Last spring, things were looking bleak for Giovanni's Room, the country's oldest LGBTQ bookshop. Although a number of iconic general bookstores around the country have successfully changed hands, including Harvard Book Store in Cambridge, Mass., and Politics & Prose in Washington, D.C., it wasn't certain that the four-decades-old Philadelphia bookstore would join their ranks. When owner Ed Hermance closed the store on May 1, 2014, he said that he had a potential purchaser and hoped the store would reopen soon.
What a difference a year makes. A few months after the closing, Philly AIDS Thrift (PAT), a 10-year-old nonprofit organization that runs a hip thrift store in Philadelphia, signed a two-year lease to operate the bookstore; Hermance owns the building.
In October, the bookstore held its grand reopening. It has a slightly different name—Philly AIDS Thrift at Giovanni's Room—a new look that combines thrift store items with books, and a slightly different mission. Through its main thrift store and now Giovanni's Room, PAT raises funds for area HIV/AIDS organizations. Since its founding a decade ago, PAT has donated $1 million.
"We're still dedicated to the legacy of Giovanni's Room," says store manager Alan Chelak, who emphasizes that new LGBTQ titles continue to be central to the store. "Our goal is to carry the newest and most interesting LGBT books being released. Of course, there are classics we always try to have on hand: James Baldwin's Giovanni's Room—obviously— Jeanette Winterson's Oranges Are Not the Only Fruit, and Kate Bornstein's Gender Outlaw."
PAT added used books to Giovanni's Room, including children's titles and comics, as well as rare books, secondhand clothing, accessories, vinyl, CDs, and furniture. To make space for more items, PAT added an additional room by turning a stairwell that had been used by employees only, and a space at the top of the stairs, into an art gallery. The group also commissioned in-store murals from local artist Bryan Martinez.
"The response," Chelak says, "has been overwhelmingly positive." The changes have brought in a younger crowd, whom he regards as "important to the continued existence of the store." The addition of nonbook items has also given PAT at Giovanni's Room more of the feel of a well-curated and general interest new/used/ rare bookstore with pop culture merchandise. Under the new configuration, books make up 60% of the retail selling space and account for the largest portion of sales.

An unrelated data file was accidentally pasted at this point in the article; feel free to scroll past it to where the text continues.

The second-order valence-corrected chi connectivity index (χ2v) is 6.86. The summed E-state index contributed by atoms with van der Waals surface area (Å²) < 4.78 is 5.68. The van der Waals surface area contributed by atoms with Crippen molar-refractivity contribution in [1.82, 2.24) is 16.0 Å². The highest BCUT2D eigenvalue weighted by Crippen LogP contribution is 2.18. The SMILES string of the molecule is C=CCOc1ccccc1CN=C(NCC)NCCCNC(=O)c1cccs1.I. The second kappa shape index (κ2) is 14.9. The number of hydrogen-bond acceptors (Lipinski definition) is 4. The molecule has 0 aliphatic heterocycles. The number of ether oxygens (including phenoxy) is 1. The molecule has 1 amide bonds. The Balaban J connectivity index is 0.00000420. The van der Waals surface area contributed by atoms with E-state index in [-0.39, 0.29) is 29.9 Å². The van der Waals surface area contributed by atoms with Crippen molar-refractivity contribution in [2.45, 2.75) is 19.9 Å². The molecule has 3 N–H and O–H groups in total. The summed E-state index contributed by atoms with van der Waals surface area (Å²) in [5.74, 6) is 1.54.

To help PAT get the store up and running, Hermance worked with the organization over the summer. "I consider Ed to be a mentor and a dear friend," Chelak says. "[He] is always available to answer any questions anyone at the store may have, and we see him a couple times a month." Skip Strickler, who began working at Giovanni's Room in 1979, volunteers a couple of times a week. Richard Smith, who volunteered at the store for nearly 30 years, continues to donate his time. They're among 38 volunteers that keep PAT at Giovanni's Room open, along with Chelak, the only full-time staffer, and four part-timers.
"By bringing the store under our nonprofit umbrella, we have expanded the mission in a way that makes sense for everyone involved," Chelak says. "Not only do we get to continue to provide a safe place for LGBT people to find books, but now all the proceeds of this store go to support HIV service organizations in the Philly region."
With the physical retail space up and running, PAT plans to focus on the store's queerbooks.com website. "There are a lot of potential customers out there who do not want to shop at Amazon for their books, but aren't aware of other choices," Chelak says. "We'd like to become that LGBT alternative to Amazon."
In addition, PAT plans to emphasize the historical role Giovanni's Room has played in Philadelphia as a gay center. It will participate in this summer's 50th-anniversary commemoration of the city's public demonstrations in support of gay liberation, which took place in 1965 at Independence Hall. The store is also planning an annual birthday celebration for James Baldwin in August and will add displays devoted to the famous authors who have passed through its doors.